The Psalmist’s fear is not for himself but for those wicked men upon whom it falls. Good men are aware of their weakness and avoid sin and wickedness in order to avoid being plagued with eternal damnation.
24 but let him who boasts boast about this:
that he understands and knows me,
that I am the LORD, who exercises kindness,
justice and righteousness on earth,
for in these I delight,”
declares the LORD.
The above verse is saying all glory belongs to God alone who understands everyone and everything as its Creator. The created is to give all glory to the Creator who understands him and upon whom the created is dependent. All men since the fall of Adam are fallen sin filled creatures needing the call of the Creator and his kindness, justice, righteousness and regeneration through His grace and favor, to miserable and undeserving men; in making his Son an offering for sin, and bruising him; and in his righteousness, whereby the law is magnified and made honorable.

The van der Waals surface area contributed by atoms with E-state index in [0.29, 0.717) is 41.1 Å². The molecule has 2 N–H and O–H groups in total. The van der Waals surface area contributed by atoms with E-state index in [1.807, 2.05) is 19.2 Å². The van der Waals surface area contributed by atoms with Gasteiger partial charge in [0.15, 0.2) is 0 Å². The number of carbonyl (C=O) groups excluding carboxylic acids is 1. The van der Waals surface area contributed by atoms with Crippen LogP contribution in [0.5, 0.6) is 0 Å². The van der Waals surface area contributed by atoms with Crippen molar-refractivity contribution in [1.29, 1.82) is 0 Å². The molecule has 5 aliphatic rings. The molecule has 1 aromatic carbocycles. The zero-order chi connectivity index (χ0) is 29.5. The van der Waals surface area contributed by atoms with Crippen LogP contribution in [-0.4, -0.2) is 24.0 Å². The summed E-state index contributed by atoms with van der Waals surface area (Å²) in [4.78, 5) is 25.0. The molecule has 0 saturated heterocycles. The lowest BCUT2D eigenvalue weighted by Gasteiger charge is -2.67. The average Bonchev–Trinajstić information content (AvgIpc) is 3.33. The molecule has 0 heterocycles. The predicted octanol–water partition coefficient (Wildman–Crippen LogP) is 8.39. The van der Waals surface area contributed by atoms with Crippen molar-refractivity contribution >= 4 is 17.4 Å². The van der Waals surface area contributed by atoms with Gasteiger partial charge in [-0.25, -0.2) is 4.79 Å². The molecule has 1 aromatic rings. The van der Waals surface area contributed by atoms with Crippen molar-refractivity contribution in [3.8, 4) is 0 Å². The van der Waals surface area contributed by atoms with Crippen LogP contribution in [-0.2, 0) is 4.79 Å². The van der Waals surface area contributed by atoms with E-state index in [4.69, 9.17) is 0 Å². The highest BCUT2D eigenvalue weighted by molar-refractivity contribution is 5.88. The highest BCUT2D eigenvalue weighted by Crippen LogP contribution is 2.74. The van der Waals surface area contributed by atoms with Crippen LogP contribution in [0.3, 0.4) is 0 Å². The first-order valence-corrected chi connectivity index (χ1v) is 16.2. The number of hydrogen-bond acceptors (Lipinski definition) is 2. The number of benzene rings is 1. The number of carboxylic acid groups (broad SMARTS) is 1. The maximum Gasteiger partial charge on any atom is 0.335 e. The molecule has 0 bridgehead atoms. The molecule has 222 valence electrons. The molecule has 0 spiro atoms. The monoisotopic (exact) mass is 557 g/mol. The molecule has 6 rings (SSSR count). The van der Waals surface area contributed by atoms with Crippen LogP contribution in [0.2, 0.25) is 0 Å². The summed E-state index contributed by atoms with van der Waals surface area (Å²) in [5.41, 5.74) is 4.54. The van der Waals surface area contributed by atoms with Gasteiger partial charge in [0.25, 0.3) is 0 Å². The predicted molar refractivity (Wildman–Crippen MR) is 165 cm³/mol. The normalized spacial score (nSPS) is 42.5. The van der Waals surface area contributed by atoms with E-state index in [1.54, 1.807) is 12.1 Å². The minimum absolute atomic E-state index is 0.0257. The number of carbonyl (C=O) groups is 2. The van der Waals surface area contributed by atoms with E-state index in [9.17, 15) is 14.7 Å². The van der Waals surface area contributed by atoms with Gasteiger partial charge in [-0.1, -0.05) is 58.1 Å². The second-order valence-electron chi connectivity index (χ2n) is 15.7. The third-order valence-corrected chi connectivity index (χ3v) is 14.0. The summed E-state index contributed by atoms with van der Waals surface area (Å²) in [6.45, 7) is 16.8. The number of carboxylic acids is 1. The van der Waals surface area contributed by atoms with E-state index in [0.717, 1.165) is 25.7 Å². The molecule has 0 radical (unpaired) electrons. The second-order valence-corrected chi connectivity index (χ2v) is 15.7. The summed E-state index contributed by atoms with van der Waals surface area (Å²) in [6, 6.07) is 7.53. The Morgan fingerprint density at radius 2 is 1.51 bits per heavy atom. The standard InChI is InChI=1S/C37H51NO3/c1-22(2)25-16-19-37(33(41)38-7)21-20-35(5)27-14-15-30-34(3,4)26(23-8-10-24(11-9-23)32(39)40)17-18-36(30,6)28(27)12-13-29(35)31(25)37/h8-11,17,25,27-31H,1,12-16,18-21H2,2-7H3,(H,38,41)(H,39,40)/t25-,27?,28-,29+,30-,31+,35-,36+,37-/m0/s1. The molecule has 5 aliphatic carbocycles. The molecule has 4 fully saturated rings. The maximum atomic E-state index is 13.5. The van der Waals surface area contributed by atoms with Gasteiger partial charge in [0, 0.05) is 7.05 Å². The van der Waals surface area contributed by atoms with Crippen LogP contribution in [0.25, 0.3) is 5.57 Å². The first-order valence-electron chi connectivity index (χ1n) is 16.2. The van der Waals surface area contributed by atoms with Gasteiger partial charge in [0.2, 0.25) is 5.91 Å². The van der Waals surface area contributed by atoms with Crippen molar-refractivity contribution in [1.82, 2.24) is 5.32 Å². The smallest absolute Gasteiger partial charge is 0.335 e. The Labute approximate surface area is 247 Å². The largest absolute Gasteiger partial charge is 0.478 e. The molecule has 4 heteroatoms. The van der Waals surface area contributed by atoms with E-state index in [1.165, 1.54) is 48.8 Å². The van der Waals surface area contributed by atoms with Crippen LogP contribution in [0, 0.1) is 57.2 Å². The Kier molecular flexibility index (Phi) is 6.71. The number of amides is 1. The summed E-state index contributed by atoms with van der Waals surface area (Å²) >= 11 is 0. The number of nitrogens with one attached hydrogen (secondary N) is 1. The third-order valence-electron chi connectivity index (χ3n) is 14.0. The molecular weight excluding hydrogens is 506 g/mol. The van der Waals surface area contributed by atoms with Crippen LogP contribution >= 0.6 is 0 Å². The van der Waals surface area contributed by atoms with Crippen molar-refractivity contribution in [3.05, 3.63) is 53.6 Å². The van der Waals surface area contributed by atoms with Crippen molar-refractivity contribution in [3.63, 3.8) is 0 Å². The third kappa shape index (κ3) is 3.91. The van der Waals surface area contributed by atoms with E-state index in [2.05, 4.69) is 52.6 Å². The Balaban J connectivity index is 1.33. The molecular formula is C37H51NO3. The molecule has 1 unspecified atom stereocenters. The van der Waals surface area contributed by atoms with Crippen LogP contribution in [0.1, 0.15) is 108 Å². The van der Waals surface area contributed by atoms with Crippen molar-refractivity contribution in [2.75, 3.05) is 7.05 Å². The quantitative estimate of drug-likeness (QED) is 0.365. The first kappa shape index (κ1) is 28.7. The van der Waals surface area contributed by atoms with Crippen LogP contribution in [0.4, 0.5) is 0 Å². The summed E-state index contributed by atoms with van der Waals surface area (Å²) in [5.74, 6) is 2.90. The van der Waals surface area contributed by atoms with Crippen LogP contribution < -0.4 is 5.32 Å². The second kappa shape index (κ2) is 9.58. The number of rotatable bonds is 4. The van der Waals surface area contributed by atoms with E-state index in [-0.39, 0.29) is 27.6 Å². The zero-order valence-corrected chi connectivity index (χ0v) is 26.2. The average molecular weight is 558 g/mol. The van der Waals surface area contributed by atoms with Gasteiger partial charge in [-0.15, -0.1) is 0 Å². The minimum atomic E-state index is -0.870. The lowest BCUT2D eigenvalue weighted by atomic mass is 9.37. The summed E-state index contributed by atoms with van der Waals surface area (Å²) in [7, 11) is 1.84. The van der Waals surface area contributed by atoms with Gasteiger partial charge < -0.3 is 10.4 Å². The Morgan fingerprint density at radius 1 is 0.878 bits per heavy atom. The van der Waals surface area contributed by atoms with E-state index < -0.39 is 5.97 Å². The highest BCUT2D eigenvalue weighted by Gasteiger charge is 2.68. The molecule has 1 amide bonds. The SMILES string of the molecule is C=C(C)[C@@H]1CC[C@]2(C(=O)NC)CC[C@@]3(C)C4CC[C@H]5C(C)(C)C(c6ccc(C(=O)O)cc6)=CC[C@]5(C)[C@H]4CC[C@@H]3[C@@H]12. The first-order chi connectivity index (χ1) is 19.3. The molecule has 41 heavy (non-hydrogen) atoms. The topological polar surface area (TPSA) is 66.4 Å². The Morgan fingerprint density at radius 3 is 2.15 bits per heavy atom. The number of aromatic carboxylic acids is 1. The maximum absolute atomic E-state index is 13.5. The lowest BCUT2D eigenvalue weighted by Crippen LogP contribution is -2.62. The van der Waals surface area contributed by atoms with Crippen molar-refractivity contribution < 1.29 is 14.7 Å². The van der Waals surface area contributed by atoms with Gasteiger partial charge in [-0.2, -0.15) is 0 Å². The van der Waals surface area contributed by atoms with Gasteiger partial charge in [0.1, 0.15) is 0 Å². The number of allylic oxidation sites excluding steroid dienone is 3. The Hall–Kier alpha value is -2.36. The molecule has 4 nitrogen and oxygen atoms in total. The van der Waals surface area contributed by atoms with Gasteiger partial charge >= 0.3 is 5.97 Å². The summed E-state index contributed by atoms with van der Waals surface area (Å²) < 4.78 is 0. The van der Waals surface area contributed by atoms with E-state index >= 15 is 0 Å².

“The days are coming,” declares the LORD, “when I will punish all who are circumcised only in the flesh— Jeremiah 9:25
Jews and Gentiles together will be punished. The circumcised Jews who trust in their circumcision, and being, as is said in the next verse, uncircumcised in heart, were no better than the uncircumcised Gentiles; both being transgressors of the law, and despisers of the Gospel of Christ, are threatened with destruction; see ( Romans 2:12 Romans 2:25-29 ) .